Another teacher told a story of a boy who, after a month of misbehavior, was good for one day and was rewarded by his father with an ATV to go cruising around the desert. 

(Travel tip: If you’re looking for a little desert adventure of your own, just book a tour and get picked up from the hotel. After riding over the sand dunes in a jeep that feels more like a roller coaster, enjoy some barbecue, belly dancing, or even a camel ride. There are also ladies doing traditional Henna body art, the temporary tattoos seen on the hands and feet of many women throughout the region. Relax as the sunsets over the dunes.)

Though many of the children live lavish daily lives, they shouldn’t get too comfortable. This lifestyle has been made possible by years of exorbitant oil wealth in the region. Since its peak of USD145 a barrel in 2008, the price of oil has fallen to under USD40 today. 

The increase in the supply of new energy sources, from solar to shale, has sent prices tumbling. Goldman Sachs predicts that they could continue to fall to as low as USD20 a barrel. This could spell disaster for the Middle East’s city of luxury.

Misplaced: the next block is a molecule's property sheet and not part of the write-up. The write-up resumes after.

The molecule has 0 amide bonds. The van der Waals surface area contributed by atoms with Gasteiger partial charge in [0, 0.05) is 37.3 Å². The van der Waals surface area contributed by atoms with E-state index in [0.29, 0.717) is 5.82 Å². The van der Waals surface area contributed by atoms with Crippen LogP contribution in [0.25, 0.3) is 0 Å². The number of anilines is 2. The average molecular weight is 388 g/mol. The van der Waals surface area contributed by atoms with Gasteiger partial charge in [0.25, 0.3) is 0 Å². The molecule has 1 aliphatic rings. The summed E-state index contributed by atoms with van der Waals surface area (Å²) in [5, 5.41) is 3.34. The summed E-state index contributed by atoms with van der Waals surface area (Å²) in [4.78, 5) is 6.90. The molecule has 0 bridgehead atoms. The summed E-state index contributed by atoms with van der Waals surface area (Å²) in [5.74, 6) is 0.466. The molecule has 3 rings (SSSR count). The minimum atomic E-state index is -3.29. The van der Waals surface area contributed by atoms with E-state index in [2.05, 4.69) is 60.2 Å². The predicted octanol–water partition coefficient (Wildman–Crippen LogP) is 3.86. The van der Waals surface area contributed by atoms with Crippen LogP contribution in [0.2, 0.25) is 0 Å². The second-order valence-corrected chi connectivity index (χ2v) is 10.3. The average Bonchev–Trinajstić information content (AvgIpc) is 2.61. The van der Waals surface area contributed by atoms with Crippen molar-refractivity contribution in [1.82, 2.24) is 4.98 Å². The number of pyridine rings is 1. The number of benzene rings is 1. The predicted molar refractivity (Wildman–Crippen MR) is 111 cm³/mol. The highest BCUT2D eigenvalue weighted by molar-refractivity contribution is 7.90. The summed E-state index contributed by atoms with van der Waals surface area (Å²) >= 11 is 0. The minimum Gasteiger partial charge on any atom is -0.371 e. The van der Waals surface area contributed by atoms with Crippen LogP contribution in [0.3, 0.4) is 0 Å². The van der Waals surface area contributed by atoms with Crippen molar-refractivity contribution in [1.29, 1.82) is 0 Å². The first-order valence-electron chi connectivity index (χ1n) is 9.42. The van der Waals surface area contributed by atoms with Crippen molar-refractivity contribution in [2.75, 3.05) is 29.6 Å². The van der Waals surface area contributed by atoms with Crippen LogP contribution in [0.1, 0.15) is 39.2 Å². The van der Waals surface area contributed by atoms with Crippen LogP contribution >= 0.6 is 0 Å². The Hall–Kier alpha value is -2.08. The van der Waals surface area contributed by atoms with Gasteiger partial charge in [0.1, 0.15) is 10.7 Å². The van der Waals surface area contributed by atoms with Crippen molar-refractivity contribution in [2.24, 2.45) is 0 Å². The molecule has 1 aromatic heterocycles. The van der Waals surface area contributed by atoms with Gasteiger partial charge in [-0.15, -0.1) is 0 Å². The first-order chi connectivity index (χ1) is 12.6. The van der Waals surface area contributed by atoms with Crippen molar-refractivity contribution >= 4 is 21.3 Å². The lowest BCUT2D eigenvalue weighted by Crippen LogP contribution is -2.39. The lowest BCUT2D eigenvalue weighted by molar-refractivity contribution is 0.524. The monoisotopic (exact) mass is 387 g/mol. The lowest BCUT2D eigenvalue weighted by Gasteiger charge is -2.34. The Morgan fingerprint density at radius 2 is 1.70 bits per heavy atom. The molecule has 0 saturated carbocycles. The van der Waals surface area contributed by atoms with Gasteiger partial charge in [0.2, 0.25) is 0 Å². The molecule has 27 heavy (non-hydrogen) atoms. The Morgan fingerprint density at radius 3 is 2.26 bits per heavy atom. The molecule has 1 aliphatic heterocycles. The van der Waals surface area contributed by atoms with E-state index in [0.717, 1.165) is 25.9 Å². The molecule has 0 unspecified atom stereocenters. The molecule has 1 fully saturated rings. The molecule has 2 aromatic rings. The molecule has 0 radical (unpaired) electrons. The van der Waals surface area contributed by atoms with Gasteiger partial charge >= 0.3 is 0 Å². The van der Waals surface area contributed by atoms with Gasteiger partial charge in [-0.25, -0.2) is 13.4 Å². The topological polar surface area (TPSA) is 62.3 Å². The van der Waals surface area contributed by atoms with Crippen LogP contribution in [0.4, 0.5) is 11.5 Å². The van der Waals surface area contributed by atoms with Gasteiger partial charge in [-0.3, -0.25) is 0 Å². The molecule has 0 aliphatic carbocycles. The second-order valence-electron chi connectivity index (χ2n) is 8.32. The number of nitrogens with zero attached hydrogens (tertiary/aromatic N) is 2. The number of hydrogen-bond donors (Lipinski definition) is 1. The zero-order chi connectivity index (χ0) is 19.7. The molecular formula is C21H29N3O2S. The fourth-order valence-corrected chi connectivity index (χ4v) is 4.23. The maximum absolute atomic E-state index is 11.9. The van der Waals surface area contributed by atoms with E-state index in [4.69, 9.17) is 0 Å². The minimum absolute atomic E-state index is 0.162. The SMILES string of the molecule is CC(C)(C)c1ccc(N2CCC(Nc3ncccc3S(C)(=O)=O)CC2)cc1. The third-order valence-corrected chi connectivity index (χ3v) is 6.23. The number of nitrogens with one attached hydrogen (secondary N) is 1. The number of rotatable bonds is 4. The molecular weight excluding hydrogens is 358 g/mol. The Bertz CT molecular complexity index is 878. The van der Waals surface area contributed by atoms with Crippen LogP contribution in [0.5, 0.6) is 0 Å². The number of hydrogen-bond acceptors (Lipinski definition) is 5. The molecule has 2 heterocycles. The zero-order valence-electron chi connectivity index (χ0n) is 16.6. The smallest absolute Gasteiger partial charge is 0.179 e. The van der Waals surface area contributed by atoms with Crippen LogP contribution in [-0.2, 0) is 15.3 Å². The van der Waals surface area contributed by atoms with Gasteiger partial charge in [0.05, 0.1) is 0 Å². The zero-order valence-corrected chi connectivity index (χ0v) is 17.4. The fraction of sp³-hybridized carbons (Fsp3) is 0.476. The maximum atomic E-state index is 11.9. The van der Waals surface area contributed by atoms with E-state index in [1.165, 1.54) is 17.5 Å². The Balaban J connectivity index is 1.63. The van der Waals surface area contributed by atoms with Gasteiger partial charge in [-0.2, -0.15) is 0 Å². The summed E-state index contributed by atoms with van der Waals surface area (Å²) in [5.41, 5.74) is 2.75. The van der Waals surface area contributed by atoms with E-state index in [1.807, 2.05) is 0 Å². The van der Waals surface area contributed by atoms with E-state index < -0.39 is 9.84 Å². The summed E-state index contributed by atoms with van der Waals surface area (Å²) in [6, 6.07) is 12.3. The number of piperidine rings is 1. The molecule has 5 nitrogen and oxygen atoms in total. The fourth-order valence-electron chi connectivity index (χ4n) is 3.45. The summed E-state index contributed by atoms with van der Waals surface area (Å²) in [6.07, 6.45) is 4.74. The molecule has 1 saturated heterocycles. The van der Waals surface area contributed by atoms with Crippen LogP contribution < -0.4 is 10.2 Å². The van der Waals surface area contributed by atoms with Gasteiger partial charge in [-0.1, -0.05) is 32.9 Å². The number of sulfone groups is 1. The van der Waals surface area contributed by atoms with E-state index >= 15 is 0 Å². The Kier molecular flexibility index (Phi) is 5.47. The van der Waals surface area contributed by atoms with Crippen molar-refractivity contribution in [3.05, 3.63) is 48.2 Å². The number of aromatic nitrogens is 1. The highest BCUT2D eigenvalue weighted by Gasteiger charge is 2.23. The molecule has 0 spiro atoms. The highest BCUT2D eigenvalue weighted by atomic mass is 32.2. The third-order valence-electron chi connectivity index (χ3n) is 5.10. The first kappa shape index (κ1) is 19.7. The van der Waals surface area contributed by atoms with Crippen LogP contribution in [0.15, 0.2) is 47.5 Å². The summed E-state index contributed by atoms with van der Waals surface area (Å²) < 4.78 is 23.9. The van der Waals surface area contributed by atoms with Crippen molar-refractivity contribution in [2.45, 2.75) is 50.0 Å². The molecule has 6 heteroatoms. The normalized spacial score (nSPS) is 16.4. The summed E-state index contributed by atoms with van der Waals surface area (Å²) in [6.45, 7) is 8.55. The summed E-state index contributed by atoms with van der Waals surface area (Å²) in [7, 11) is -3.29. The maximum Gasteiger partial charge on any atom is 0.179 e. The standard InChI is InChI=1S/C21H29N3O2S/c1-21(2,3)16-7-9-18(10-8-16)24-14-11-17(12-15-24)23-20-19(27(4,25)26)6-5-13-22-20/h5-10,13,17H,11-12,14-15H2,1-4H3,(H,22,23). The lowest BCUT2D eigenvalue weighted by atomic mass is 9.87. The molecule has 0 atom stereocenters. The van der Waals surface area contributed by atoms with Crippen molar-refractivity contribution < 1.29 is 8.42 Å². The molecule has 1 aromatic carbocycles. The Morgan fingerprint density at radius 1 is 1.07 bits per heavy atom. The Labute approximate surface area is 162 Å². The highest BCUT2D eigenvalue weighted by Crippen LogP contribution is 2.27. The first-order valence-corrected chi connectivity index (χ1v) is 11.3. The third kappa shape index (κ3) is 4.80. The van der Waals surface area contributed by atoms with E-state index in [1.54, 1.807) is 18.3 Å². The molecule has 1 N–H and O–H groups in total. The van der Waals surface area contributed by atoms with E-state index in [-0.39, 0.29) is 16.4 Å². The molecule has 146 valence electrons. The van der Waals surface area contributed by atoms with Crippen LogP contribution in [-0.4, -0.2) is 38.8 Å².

The Burj Khalifa, for example, uses 946,000 liters of water to help power an air conditioning system that creates the equivalent of 13,000 tons of melting ice every day. Opulent projects like this could one day prove unsustainable if falling oil prices bring a return to normalcy.

It will be interesting to see how the story unfolds as this nouveau riche city matures. The situation for females is sure to improve, albeit at its own pace. The downside is that some of the excesses that Dubai is famous for may need to be scaled back as new economic realities set in. So come get a piece of this sumptuous city while it’s still in its prime.

Top 10 Things to See and Do

1.Desert Safari 

2.Burj Khalifa

3.Dubai Fountain

4.Shopping – Dubai Mall and Mall of the Emirates

5.Dubai Aquarium and Underwater Zoo


7.Fancy Hotels – Burj al Arab

8.Waterparks – Wild Wadi and Aquaventure

9.Boat Tours

10.Sheikh Zayed Mosque (Abu Dhabi)